GPS monitoring violates some sex offenders’ rights, NC Supreme Court rules

Will Doran
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GPS monitoring violates some sex offenders’ rights, NC Supreme Court rules

Sex offenders have rights, too, and in some cases the state has been violating those rights, the NC Supreme Court ruled on Friday.

The ruling concerns people who have been ordered to submit to satellite-based monitoring for the rest of their lives, which forces them to wear a tracking device so law enforcement can track their location via GPS using an ankle bracelet.

Nearly 500 North Carolina sex offenders could now be freed from lifetime surveillance by the GPS monitoring program. However, it’s not yet clear how many actually will be.

Most states don’t have lifetime monitoring at all, the Supreme Court wrote. And only in North Carolina and California can offenders be forced to undergo lifetime monitoring without the option for reviewing it, and without regard for the severity of the offender’s crime.

But in North Carolina, that rule is now no more. In a ruling written by Justice Anita Earls, the court said it’s unconstitutional for North Carolina to order people into lifetime monitoring simply for recidivism — committing a second offense — and no other reason.

“We conclude that in such circumstances, the Fourth Amendment ... prohibits the mandatory imposition of lifetime SBM on this class of individuals,” Earls wrote for the court, using SBM to refer to satellite-based monitoring.

The judges cited a 2018 U.S. Supreme Court ruling that the Fourth Amendment is intended in part to “place obstacles in the way of a too permeating police surveillance.”

Once offenders are done with their prison sentence, probation or parole, the NC Supreme Court wrote Friday, the state can now only order them to undergo lifelong GPS monitoring under certain circumstances.

Greg Thomas, a spokesman for the state’s Division of Community Corrections, said in an email Friday that there are 473 people who are under lifetime monitoring and not under probation or parole supervision. He said it’s unclear how many people the new court ruling will affect, since “each requires an individual assessment of the criteria that placed them on lifetime (monitoring) before a final number can be determined.”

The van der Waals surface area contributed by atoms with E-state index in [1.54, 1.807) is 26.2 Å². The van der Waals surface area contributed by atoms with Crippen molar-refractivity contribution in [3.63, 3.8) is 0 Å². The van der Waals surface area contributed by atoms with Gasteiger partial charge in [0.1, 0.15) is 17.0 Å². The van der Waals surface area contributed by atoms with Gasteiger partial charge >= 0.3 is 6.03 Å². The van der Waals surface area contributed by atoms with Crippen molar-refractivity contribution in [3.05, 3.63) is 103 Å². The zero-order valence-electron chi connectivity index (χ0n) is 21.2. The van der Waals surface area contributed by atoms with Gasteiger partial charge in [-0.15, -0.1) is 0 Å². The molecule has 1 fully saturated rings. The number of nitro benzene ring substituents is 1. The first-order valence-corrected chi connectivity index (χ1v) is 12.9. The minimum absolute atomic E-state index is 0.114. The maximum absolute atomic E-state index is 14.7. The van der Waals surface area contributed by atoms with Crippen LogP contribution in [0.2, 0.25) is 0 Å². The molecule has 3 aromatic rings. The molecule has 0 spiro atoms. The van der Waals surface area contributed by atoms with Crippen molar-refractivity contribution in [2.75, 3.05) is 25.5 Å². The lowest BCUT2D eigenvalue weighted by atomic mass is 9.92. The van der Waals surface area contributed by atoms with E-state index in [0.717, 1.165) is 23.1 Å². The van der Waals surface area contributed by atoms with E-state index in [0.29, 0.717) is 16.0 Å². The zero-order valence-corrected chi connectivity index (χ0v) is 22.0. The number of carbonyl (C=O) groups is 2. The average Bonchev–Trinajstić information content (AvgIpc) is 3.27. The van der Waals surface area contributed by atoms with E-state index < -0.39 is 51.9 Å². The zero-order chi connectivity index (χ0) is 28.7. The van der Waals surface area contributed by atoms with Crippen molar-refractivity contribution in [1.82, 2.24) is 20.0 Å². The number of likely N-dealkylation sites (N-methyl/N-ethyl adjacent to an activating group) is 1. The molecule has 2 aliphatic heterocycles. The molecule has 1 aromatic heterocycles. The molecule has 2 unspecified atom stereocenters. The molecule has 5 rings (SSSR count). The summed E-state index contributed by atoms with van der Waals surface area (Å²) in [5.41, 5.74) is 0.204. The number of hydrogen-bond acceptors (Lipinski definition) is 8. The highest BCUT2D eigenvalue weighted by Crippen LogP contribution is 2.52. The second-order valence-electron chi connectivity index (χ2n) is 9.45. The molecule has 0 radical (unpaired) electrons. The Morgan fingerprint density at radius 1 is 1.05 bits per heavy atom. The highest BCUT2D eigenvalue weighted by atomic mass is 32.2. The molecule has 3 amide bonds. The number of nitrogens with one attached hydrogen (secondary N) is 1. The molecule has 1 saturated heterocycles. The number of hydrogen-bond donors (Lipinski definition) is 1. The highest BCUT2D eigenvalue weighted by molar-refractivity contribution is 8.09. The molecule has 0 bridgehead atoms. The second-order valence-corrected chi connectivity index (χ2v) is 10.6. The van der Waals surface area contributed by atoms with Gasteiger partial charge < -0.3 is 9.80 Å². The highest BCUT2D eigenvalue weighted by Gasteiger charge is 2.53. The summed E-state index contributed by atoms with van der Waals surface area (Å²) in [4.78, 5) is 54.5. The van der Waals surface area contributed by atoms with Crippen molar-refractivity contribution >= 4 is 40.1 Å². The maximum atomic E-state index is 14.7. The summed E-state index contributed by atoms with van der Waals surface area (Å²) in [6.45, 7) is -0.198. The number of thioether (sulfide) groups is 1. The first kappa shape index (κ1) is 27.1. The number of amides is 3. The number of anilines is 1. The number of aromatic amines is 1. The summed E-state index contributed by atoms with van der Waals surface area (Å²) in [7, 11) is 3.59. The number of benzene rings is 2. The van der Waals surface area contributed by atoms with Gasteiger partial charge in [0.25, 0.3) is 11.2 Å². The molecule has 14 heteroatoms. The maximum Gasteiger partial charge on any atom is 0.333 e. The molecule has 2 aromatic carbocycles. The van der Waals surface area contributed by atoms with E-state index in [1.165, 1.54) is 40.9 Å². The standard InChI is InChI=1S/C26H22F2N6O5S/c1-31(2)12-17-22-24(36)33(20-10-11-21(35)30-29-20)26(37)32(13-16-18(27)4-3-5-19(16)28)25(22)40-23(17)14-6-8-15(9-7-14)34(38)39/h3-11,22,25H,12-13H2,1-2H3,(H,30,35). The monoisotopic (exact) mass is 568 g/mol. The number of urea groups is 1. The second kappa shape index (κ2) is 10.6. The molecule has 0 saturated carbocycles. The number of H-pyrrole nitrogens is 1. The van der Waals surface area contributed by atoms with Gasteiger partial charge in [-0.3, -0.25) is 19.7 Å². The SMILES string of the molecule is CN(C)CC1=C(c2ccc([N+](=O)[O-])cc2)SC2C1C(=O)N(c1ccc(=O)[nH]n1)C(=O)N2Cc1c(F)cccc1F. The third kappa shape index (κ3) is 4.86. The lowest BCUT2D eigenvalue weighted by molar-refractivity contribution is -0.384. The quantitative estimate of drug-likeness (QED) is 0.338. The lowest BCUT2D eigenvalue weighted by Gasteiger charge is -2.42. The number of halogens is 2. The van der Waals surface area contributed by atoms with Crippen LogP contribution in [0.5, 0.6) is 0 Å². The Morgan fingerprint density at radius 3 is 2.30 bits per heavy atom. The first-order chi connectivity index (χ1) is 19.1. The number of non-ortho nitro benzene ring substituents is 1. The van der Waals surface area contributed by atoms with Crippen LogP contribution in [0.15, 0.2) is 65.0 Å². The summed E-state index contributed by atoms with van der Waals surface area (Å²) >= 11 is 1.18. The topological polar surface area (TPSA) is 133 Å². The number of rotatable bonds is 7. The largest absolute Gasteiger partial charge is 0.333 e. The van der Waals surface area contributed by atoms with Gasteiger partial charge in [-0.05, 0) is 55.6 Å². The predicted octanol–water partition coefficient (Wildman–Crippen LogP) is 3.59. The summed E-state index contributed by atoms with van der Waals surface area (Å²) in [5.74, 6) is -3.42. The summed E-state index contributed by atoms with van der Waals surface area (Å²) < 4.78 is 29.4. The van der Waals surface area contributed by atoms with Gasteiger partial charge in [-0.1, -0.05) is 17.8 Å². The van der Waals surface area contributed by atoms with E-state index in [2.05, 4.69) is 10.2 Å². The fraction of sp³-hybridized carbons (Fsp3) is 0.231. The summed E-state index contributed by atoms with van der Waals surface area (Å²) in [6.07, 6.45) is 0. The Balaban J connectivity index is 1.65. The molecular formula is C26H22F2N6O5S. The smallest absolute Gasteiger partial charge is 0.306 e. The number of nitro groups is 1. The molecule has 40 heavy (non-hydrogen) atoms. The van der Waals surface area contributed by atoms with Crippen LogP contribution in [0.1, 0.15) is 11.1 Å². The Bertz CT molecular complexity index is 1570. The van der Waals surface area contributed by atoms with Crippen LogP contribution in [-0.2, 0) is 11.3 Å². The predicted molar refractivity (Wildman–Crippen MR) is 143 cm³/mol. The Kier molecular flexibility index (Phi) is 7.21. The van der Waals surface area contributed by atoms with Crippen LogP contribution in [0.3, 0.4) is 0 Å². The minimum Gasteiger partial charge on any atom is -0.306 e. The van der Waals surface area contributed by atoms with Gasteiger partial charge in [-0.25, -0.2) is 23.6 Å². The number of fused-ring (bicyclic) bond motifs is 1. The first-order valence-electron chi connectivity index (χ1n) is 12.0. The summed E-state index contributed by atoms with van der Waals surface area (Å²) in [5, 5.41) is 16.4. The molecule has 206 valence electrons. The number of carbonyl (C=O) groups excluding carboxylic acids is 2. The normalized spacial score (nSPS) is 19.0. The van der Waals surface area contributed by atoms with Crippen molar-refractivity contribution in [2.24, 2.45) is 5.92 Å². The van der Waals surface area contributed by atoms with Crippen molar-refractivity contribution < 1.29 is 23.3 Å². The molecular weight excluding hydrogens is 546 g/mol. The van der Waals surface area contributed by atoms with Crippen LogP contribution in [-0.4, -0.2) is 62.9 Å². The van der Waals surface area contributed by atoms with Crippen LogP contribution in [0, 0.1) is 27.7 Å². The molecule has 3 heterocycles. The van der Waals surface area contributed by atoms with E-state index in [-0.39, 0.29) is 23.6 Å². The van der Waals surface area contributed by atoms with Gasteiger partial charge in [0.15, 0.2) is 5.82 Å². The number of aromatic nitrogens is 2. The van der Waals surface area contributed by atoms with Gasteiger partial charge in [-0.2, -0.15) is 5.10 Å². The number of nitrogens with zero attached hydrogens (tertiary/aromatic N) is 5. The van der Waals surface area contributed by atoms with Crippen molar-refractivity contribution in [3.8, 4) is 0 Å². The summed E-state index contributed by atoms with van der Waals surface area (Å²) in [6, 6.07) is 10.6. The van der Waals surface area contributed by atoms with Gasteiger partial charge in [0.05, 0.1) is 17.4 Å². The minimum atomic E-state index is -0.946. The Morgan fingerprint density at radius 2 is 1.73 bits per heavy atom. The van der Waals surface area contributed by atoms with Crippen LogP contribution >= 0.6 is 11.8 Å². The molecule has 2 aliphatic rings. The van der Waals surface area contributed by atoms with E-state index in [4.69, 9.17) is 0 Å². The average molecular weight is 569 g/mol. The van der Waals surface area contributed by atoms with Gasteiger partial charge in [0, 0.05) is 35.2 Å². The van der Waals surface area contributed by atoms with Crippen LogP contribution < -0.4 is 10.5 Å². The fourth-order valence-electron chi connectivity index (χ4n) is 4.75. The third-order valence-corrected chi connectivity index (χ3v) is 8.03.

Depending on the details of their crime, an offender could have what are called “aggravating factors” on his or her record. Having aggravating factors is one reason the state can still order lifetime monitoring. So are a few other specific circumstances, such as an adult convicted of statutory offenses with a victim under 13 years old, or someone deemed to be a sexually violent predator.

The kind of person it would not apply to is someone like Torrey Grady, who brought Friday’s case to the Supreme Court in the first place.

Divided court

When Grady was a teenager, he pleaded no contest to a sex crime and spent nearly six years in prison, according to the Supreme Court ruling and to state records. He got out in 2002, and in 2004 he pleaded guilty to failing to register as a sex offender. Around that same time, when he was 26, he got a 15-year-old pregnant and in 2006 he pleaded guilty to taking indecent liberties with a child.

Because of his earlier legal problems, he was considered a recidivist — someone who re-offends — and therefore automatically ordered into lifetime GPS monitoring. After several years he challenged that and lost at trial but got a win at the NC Court of Appeals, which declined to rule on the entire program but did rule that the way Grady had specifically been treated was unconstitutional.

The Supreme Court took that a step further on Friday, ruling that every person in a position like Grady’s — people who were ordered into lifetime monitoring for no reason other than recidivism — is being treated unconstitutionally.

“The generalized notions of the dangers of recidivism of sex offenders, for which the State provided no evidentiary support, cannot justify so intrusive and so sweeping a mode of surveillance upon individuals, like defendant, who have fully served their sentences and who have had their constitutional rights restored,” Earls wrote for the court.

The ruling said that even if the state is right that Grady’s “legitimate expectations of privacy are diminished due to his status as a convicted sex offender,” it’s also true that his “expectations of privacy are not completely eliminated.”

The ruling was not unanimous.

Justice Paul Newby, who is the only Republican on the seven-member court, dissented along with Justice Mike Morgan. And Justice Mark Davis, who only recently joined the court from the Court of Appeals, didn’t take part in the decision. So in the end the ruling was 4-2.

Newby’s dissent said the court’s majority didn’t do enough to consider whether particularly egregious offenders might be let out of GPS monitoring.

He also said that while it may be intrusive, it’s better than being locked up.

Newby wrote that “governmental interest outweighs the minimal intrusion upon diminished privacy interests ... and lifetime SBM is significantly less invasive than civil commitment or other regulatory options available for those offenders.”